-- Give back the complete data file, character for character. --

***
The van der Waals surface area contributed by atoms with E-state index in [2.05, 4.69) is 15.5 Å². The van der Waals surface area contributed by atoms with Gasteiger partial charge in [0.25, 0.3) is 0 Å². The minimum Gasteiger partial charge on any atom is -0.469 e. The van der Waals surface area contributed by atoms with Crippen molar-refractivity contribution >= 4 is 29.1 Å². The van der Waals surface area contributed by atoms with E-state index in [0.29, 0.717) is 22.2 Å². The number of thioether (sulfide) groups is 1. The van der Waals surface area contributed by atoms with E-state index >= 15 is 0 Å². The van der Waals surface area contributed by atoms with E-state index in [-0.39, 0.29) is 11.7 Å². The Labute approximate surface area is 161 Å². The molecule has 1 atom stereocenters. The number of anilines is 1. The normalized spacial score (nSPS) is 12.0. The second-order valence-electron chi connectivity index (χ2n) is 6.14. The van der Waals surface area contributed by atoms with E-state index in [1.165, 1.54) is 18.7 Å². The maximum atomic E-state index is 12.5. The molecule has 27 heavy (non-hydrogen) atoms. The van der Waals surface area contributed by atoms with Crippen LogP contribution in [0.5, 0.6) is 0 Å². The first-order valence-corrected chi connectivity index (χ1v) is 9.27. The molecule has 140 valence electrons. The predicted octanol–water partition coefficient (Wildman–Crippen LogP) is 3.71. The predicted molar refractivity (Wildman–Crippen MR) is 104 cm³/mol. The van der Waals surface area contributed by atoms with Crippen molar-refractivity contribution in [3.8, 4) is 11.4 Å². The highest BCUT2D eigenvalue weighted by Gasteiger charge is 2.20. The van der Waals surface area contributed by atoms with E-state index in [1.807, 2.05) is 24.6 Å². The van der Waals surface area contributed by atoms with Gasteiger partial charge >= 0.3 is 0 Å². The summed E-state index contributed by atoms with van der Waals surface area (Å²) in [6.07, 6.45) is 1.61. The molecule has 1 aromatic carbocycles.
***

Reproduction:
The van der Waals surface area contributed by atoms with E-state index in [2.05, 4.69) is 15.5 Å². The van der Waals surface area contributed by atoms with Gasteiger partial charge in [0.25, 0.3) is 0 Å². The minimum Gasteiger partial charge on any atom is -0.469 e. The van der Waals surface area contributed by atoms with Crippen molar-refractivity contribution >= 4 is 29.1 Å². The van der Waals surface area contributed by atoms with E-state index in [0.29, 0.717) is 22.2 Å². The number of thioether (sulfide) groups is 1. The van der Waals surface area contributed by atoms with E-state index >= 15 is 0 Å². The van der Waals surface area contributed by atoms with E-state index in [-0.39, 0.29) is 11.7 Å². The Labute approximate surface area is 161 Å². The molecule has 1 atom stereocenters. The number of anilines is 1. The normalized spacial score (nSPS) is 12.0. The second-order valence-electron chi connectivity index (χ2n) is 6.14. The van der Waals surface area contributed by atoms with E-state index in [1.165, 1.54) is 18.7 Å². The maximum atomic E-state index is 12.5. The molecule has 27 heavy (non-hydrogen) atoms. The van der Waals surface area contributed by atoms with Crippen LogP contribution in [0.5, 0.6) is 0 Å². The first-order valence-corrected chi connectivity index (χ1v) is 9.27. The molecule has 140 valence electrons. The predicted octanol–water partition coefficient (Wildman–Crippen LogP) is 3.71. The predicted molar refractivity (Wildman–Crippen MR) is 104 cm³/mol. The van der Waals surface area contributed by atoms with Crippen molar-refractivity contribution in [3.8, 4) is 11.4 Å². The highest BCUT2D eigenvalue weighted by Gasteiger charge is 2.20. The van der Waals surface area contributed by atoms with E-state index in [1.807, 2.05) is 24.6 Å². The van der Waals surface area contributed by atoms with Gasteiger partial charge >= 0.3 is 0 Å². The summed E-state index contributed by atoms with van der Waals surface area (Å²) in [6.07, 6.45) is 1.61. The molecule has 1 aromatic carbocycles.